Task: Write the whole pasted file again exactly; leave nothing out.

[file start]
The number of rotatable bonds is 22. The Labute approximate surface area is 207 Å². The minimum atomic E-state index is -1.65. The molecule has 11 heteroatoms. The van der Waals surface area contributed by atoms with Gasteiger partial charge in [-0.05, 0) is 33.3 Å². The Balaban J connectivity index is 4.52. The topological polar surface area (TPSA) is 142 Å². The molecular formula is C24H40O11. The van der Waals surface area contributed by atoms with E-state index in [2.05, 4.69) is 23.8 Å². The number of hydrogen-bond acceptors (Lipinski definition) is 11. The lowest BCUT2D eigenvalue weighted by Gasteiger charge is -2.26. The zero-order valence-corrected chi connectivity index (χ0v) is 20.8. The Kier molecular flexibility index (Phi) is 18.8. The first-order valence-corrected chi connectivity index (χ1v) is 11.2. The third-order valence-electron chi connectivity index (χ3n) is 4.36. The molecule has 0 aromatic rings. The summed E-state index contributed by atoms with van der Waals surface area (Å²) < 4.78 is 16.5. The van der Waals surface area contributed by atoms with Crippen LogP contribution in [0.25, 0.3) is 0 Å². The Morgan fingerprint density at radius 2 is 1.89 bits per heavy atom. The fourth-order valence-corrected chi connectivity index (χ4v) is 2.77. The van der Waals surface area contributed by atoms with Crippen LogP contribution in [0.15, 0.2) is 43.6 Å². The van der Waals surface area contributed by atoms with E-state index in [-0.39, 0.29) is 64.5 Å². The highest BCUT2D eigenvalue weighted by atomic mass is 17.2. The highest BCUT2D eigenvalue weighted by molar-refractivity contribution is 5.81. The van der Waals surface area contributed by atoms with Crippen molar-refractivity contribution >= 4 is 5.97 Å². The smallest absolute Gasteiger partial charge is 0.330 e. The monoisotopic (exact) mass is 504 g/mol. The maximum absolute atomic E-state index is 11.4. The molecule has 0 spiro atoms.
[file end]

The number of rotatable bonds is 22. The Labute approximate surface area is 207 Å². The minimum atomic E-state index is -1.65. The molecule has 11 heteroatoms. The van der Waals surface area contributed by atoms with Gasteiger partial charge in [-0.05, 0) is 33.3 Å². The Balaban J connectivity index is 4.52. The topological polar surface area (TPSA) is 142 Å². The molecular formula is C24H40O11. The van der Waals surface area contributed by atoms with E-state index in [2.05, 4.69) is 23.8 Å². The number of hydrogen-bond acceptors (Lipinski definition) is 11. The lowest BCUT2D eigenvalue weighted by Gasteiger charge is -2.26. The zero-order valence-corrected chi connectivity index (χ0v) is 20.8. The Kier molecular flexibility index (Phi) is 18.8. The first-order valence-corrected chi connectivity index (χ1v) is 11.2. The third-order valence-electron chi connectivity index (χ3n) is 4.36. The molecule has 0 aromatic rings. The summed E-state index contributed by atoms with van der Waals surface area (Å²) < 4.78 is 16.5. The van der Waals surface area contributed by atoms with Crippen LogP contribution in [0.25, 0.3) is 0 Å². The Morgan fingerprint density at radius 2 is 1.89 bits per heavy atom. The fourth-order valence-corrected chi connectivity index (χ4v) is 2.77. The van der Waals surface area contributed by atoms with Crippen LogP contribution in [0.15, 0.2) is 43.6 Å². The van der Waals surface area contributed by atoms with E-state index in [-0.39, 0.29) is 64.5 Å². The highest BCUT2D eigenvalue weighted by atomic mass is 17.2. The highest BCUT2D eigenvalue weighted by molar-refractivity contribution is 5.81. The van der Waals surface area contributed by atoms with Crippen molar-refractivity contribution >= 4 is 5.97 Å². The smallest absolute Gasteiger partial charge is 0.330 e. The monoisotopic (exact) mass is 504 g/mol. The maximum absolute atomic E-state index is 11.4. The molecule has 0 spiro atoms.